This album is included in the following sets:
This set contains the following albums:
World première recordings of two Mozart symphonies
XR remastering reveals much-improved sound from these lovely recordings
In these days where every last note Mozart is known to have written has been recorded at least twice - based on the two major box sets of his entire works - and much of his music far more often than that, it seems incredible to find that these two symphony recordings from the early 1950s were world premières. We live in an age of musical plenty, and the student of Mozart who wishes to know about the work of the 16-year-old composer in the summer of 1772 can turn quickly and easily to any number of recordings.
When this recording fell into the hands of eager listeners in 1952, for most it would surely have been their first ever opportunity to hear this music. One can only wonder what they made of it, filtered through a particularly murky and ill-balanced recording such as is heard directly from the grooves of this record.
The review in The Gramophone of July 1952 (see below) hints at this in the following two lines:
Dare I say that the recorded tone of the Ton-Studio sounds like studio tone ? By which I mean that it lacks fullness, resonance, and appears rather dry.
I would go a lot further - the microphone positioning is pretty hopeless, the overall tone was muddy and dull, there were hints of distortion and harshness in the strings, and yes, it was as dry as old boots. Tackling this to find a suitable and believable sound was quite a task - the imbalance in the original recording simply sounded wrong when tonally matched to most modern recordings of the same works, yet it was always difficult to pinpoint exactly why this should be the case. Eventually I found a series of recent recordings which we both excellent in themselves and also seemed to be an ideal, if unexpected, tonal reference for these Mozart symphonies, in the series of Haydn symphonies Thomas Fey has issued with the Heidelberger Sinfoniker. With the overall tonal response of these recordings as a guide, I carefully adjusted aspects of the Stuttgart recordings, and heard everything suddenly appear to come into focus.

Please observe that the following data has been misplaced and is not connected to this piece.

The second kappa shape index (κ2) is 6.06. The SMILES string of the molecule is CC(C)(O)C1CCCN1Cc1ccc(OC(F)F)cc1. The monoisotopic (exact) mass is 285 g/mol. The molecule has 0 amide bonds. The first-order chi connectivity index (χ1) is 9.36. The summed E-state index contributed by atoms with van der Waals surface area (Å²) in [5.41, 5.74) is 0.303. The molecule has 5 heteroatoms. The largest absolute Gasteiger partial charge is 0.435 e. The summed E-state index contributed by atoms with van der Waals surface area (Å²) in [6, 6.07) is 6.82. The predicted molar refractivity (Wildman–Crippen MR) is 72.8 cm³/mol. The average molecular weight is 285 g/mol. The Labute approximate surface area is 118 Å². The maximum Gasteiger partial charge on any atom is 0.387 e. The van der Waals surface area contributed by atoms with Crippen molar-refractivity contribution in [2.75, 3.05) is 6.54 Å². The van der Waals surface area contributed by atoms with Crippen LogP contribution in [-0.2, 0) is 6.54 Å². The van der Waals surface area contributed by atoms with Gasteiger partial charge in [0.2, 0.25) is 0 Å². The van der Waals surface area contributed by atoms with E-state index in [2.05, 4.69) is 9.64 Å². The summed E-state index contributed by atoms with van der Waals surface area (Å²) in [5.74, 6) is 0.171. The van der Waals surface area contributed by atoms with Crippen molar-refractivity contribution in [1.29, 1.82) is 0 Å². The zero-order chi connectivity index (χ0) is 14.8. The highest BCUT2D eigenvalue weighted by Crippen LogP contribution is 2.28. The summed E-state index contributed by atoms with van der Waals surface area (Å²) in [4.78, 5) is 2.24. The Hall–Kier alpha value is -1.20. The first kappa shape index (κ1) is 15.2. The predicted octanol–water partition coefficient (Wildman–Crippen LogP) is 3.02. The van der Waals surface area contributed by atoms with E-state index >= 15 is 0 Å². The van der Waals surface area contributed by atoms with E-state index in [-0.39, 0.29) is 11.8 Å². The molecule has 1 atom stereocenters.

Whether this is a truly accurate representation of the sound of the Stuttgart orchestra is impossible to say - it was too poorly recorded in the first place to give any kind of indication as to what one might have heard from the conductor's rostrum in 1951. As such, my remastering can only be a subjective response to the recording, albeit one which after much work appears the most musically satisfying and convincing. For you, the listener, I hope this will allow you to concentrate more clearly on the music and its performance, without any consideration of objectionable sound quality to cloud your pleasure.
MOZART Symphony No 19 in E flat, K132 (July 1772)
The Ton-Studio Orchestra, Stuttgart, cond. Hans Michael
MOZART Symphony No 21 in A major, K134 (August 1772)
The Ton-Studio Orchestra, Stuttgart, cond. Gustav Lund
Recorded c.1951, Stuttgart, Germany
Issused as Period Records LP in the US in 1952
Transfers from Nixa UK issue, 1952, PLP.538
Transfer and XR remastering by Andrew Rose at Pristine Audio, April 2009
Cover artwork: Portrait of Mozart by Delahaye, 1772
Total duration: 34:53
Mozart Symphonies 19 and 21
as reviewed in The Gramophone, July 1951
*MOZART: Symphonies in E flat major K.132 and in A major K.134. Stuttgart Ton-Studio Orchestra (Gustav Lund : Hans Michael). Nixa PLP538 (12 in., 39s. 6d.).
Neither of these symphonies has been recorded before. Both of them were well worth doing. They belong to the set of six, with Kochel numbers ranging from 128 to 134, which were written between May and August of 1772 in Salzburg. The first movement of the E flat is rather conventional. Two second movements were written; the later alternative version is played here. It shows a very gracious use of imitation between the fiddles, when the main theme returns towards the close. The minuet pokes pleasant fun at academic canon ; and in the finale Mozart strikes out with one of the firm-limned and curiously definite melodies which seemed to have fascinated him at this time. But the invention in this movement tends to become facile.
K.132 uses two oboes and four horns. K. 134 has only two horns, and flutes instead of oboes. It is plainly a sunnier and more playful work than the other one. Yet in it Mozart's " key of many colours" fails to assume any distinctive emotional hue. It bubbles along gaily, beneath an unshadowed sky, and the passing incident is worked out with exquisite finesse.
Dare I say that the recorded tone of the Ton-Studio sounds like studio tone ? By which I mean that it lacks fullness, resonance, and appears rather dry. The players are neat and able. Hans Michael elicits from them more vivacious playing than does Gustav Lund.